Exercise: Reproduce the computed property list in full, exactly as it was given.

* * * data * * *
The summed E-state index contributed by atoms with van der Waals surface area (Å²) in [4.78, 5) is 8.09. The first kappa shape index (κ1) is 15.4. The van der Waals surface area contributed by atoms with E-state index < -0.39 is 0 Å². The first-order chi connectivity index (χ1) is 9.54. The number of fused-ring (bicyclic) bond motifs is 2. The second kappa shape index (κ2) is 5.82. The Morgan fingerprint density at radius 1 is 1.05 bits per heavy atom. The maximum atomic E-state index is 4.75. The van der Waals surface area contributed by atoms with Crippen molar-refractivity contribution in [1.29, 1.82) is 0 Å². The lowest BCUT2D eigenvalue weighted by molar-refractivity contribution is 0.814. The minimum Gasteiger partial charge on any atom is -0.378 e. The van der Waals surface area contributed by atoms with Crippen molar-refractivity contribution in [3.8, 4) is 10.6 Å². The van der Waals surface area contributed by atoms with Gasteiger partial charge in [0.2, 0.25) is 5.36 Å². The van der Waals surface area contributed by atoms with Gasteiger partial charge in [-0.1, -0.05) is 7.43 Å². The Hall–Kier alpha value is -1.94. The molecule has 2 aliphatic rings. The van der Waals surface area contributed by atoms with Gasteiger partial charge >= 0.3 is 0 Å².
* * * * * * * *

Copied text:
The summed E-state index contributed by atoms with van der Waals surface area (Å²) in [4.78, 5) is 8.09. The first kappa shape index (κ1) is 15.4. The van der Waals surface area contributed by atoms with E-state index < -0.39 is 0 Å². The first-order chi connectivity index (χ1) is 9.54. The number of fused-ring (bicyclic) bond motifs is 2. The second kappa shape index (κ2) is 5.82. The Morgan fingerprint density at radius 1 is 1.05 bits per heavy atom. The maximum atomic E-state index is 4.75. The van der Waals surface area contributed by atoms with Crippen molar-refractivity contribution in [1.29, 1.82) is 0 Å². The lowest BCUT2D eigenvalue weighted by molar-refractivity contribution is 0.814. The minimum Gasteiger partial charge on any atom is -0.378 e. The van der Waals surface area contributed by atoms with Crippen molar-refractivity contribution in [3.8, 4) is 10.6 Å². The van der Waals surface area contributed by atoms with Gasteiger partial charge in [0.2, 0.25) is 5.36 Å². The van der Waals surface area contributed by atoms with Gasteiger partial charge in [-0.1, -0.05) is 7.43 Å². The Hall–Kier alpha value is -1.94. The molecule has 2 aliphatic rings. The van der Waals surface area contributed by atoms with Gasteiger partial charge >= 0.3 is 0 Å².